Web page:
BANGOR — Ask Jakob Rivas how tall he is, and you get the chuckle of someone who’s been asked that many times before.

“I’m pushing 5-7,” he said.

He plays bigger, however. And with the Forest Hills boys basketball team looking to take command in Saturday’s Class D state championship game, he played the biggest role in giving the Tigers the lead for good in what became a 70-65 victory.

Forest Hills’ Jakob Rivas (10) gets fouled by Schenck’s Travis Thompson (32) in the Class D state championship game Saturday at the Cross Insurance Center in Bangor. Morning Sentinel photo by Michael G. Seamans

“He has just got wheels,” coach Anthony Amero said. “He’s the kid that goes everywhere.”

Forest Hills entered the second quarter trailing 16-14, and thanks to Rivas playing in line with his label, finished it leading 33-24. The senior forward indeed was everywhere, grabbing five rebounds and picking up two steals in the quarter alone, all before then turning in an 11-point third quarter that helped give the Tigers a 54-39 advantage going into the third.

It was all part of a 15-point, seven-rebound, three-steal effort for Rivas, who Amero said has served as a sparkplug for the Tigers all season — and who was one again on the biggest stage of the year.

“I wish he had four more years with me,” Amero said. “Because he’s figured out how to play ‘D,’ that kid has.”

“Basketball’s a game of runs, and when anyone feels it, it just keeps going,” Rivas said. “I didn’t even notice I had those stats. It’s just the heat of the game, really.”

The Tigers needed to make a push in the second quarter, and Rivas came through. He had a putback 44 seconds into the quarter to put Forest Hills up 17-16 — erasing Schenck’s last lead of the game — and then followed up a pair of rebounds with a pair of steals, taking the last theft in for a breakaway basket that completed a 12-2 run to start the quarter and made it 26-18 with 4:10 to go.

“When I play defense, I’m really fast,” he said. “If I can get in their heads … if that means playing a little bit harder, I’m going to do it.”

Amero said Rivas’ work extended beyond the stats.

“He’s a very smart kid, so he anticipates things well. Even ones he doesn’t steal, he causes a lot of errant passes,” he said. “They probably had four at the end of the quarter that went out of bounds, where he just got in that passing lane, and that caused the higher pass to go out of bounds. He doesn’t get credit for the steal, but we all know why we got that ball.”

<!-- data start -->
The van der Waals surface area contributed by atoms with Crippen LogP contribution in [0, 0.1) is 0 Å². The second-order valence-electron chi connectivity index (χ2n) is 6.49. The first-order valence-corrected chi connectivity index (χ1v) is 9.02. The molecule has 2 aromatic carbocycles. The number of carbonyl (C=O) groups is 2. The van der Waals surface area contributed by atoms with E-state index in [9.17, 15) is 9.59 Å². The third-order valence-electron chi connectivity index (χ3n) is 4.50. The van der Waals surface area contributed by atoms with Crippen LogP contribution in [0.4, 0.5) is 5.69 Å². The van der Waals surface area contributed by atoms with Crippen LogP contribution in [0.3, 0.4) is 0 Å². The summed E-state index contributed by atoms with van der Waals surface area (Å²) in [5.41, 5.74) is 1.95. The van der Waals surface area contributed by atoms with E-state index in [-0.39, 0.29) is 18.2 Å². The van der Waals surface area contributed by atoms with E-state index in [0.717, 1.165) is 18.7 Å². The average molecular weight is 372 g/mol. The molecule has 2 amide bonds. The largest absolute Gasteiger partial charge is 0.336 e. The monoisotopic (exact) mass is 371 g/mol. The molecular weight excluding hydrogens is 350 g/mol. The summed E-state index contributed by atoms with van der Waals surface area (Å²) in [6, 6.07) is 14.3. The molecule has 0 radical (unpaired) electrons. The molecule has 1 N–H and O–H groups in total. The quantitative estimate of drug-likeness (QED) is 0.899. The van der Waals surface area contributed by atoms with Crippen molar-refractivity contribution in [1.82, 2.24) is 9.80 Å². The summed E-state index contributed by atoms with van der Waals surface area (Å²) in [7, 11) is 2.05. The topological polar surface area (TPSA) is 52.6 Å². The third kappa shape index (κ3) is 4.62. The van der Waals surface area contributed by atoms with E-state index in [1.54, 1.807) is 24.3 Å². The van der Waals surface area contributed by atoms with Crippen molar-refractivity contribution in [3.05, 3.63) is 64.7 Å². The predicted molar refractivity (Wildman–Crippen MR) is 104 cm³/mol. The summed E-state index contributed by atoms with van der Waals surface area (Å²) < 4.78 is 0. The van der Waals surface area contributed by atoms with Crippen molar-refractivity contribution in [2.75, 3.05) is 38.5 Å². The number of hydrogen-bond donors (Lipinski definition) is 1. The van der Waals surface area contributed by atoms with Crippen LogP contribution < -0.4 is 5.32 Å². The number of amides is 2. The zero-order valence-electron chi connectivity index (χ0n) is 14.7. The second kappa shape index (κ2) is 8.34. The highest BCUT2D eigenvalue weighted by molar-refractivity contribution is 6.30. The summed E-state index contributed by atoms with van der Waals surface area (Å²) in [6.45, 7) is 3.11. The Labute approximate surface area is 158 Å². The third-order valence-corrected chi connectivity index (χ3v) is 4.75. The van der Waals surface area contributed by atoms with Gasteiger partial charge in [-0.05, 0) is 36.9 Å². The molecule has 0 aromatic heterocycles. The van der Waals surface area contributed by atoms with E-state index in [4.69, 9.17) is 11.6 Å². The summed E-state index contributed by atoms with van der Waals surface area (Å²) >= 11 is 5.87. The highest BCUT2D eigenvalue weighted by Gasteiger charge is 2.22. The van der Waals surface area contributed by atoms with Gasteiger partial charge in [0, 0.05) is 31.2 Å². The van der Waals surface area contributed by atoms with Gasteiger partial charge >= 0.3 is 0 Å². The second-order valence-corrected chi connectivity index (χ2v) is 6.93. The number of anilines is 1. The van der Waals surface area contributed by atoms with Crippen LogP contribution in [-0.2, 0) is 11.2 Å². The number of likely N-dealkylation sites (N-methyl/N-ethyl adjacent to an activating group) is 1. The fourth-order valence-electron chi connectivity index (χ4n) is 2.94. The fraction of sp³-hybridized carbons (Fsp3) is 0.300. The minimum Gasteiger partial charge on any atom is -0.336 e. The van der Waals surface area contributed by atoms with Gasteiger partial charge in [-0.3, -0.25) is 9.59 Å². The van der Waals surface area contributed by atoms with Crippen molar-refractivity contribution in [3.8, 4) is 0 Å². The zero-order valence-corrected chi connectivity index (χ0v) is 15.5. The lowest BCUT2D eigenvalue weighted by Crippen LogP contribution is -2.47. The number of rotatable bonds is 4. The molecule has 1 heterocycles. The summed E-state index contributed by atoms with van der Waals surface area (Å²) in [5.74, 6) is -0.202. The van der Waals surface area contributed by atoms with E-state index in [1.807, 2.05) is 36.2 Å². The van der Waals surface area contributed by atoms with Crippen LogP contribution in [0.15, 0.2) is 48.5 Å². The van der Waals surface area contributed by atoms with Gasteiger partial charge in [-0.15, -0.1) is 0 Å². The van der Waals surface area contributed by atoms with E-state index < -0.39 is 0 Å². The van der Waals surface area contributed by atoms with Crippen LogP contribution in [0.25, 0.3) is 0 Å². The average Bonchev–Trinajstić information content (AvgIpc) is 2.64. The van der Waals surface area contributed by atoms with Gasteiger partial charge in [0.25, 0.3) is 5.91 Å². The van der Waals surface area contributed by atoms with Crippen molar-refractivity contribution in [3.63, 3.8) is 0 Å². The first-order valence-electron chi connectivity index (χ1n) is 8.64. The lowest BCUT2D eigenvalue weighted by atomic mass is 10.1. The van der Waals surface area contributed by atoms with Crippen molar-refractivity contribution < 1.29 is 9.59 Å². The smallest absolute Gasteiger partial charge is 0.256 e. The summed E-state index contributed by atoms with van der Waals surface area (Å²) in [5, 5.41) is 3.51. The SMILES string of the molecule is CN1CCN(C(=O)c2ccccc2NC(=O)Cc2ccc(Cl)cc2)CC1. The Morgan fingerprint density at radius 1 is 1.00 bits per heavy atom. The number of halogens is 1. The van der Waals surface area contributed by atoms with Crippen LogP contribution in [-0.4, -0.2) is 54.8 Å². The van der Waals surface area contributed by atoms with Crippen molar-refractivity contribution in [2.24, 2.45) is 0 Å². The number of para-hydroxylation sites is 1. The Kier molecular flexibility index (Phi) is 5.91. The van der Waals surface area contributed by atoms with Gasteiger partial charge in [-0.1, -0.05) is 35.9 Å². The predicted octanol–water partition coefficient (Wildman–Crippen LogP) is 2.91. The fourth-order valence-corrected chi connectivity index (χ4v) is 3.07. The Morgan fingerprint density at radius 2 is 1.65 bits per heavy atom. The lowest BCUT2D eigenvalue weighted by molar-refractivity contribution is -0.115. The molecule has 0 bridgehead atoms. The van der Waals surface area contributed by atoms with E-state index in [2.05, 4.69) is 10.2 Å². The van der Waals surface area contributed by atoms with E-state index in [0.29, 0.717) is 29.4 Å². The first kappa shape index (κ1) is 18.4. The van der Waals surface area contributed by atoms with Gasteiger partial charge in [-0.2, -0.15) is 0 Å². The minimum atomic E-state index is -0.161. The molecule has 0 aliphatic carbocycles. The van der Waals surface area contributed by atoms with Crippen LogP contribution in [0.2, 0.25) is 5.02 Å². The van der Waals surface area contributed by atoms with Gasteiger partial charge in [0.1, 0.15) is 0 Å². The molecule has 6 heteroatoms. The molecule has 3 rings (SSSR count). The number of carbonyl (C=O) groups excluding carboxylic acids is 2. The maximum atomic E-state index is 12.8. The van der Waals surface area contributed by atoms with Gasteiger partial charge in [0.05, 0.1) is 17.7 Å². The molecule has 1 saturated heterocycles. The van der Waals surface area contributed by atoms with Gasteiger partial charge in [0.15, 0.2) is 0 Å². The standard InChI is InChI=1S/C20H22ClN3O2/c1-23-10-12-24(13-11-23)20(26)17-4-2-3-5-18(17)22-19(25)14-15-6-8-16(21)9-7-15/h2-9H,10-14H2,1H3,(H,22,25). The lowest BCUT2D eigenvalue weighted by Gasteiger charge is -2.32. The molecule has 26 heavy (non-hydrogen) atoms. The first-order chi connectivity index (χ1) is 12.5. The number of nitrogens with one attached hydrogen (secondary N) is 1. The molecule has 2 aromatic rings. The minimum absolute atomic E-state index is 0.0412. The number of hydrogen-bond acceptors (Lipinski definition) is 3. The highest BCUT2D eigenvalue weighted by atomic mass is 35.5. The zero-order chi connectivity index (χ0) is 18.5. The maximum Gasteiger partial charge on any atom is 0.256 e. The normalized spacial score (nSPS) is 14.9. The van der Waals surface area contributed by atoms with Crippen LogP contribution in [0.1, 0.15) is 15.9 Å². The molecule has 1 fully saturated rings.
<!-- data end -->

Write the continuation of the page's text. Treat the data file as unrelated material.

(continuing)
Schenck went from outrebounding Forest Hills 9-7 in the first quarter to losing the battle on the boards 12-7 in the second, and managed only one steal in the second quarter to Forest Hills’ four. Wolverines coach Darrick Thompson acknowledged the game turning with the defensive intensity – and Rivas’s role in spearheading that change.

“He was big off the ball,” he said. “We did not rotate, we were overzealous on the ball side, we neglected weak side.”

Rivas’ teammates took notice, as throughout the second quarter he consistently beat taller and stronger players to the ball.

“He’s a scrapper. He works so hard,” said sophomore guard Parker Desjardins, who scored 18 points in the victory. “He’s been small his whole life. … He’s used to playing against bigger guys, and he plays so much bigger than he is. In middle school, he was a (power forward). He’s used to it.”

Rivas demonstrated his value on the offensive side in the third quarter with 11 of the Tigers’ first 17 points, burning the Wolverines with everything from 3-pointers to cuts to the basket.

“Rivas killed us on the backside,” Thompson said.

Rivas’ speed was an asset for Forest Hills all postseason. He led a fast break barrage in the semifinals against Greenville, and then used his quickness to thwart whatever pressure Schenck tried to apply.

“He’s one of our key ball-handlers,” Amero said. “He’s a human press-breaker. He’s so quick.”

That aggressiveness came with a price, however, and with 6:29 remaining in the game and Forest Hills up 57-45, he took his fifth foul. The Wolverines capitalized on his absence, whittling the lead down to five at 65-60 with 1:50 left before Forest Hills held on.

He wasn’t on the court when the final seconds ticked off. Rivas, however, was all smiles after the game.

“It feels amazing,” he said. “We worked hard over the summer, over the fall. Getting this far. It’s a crazy feeling. And winning it isn’t easy.”

Drew Bonifant — 621-5638

[email protected]

Twitter: @dbonifantMTM

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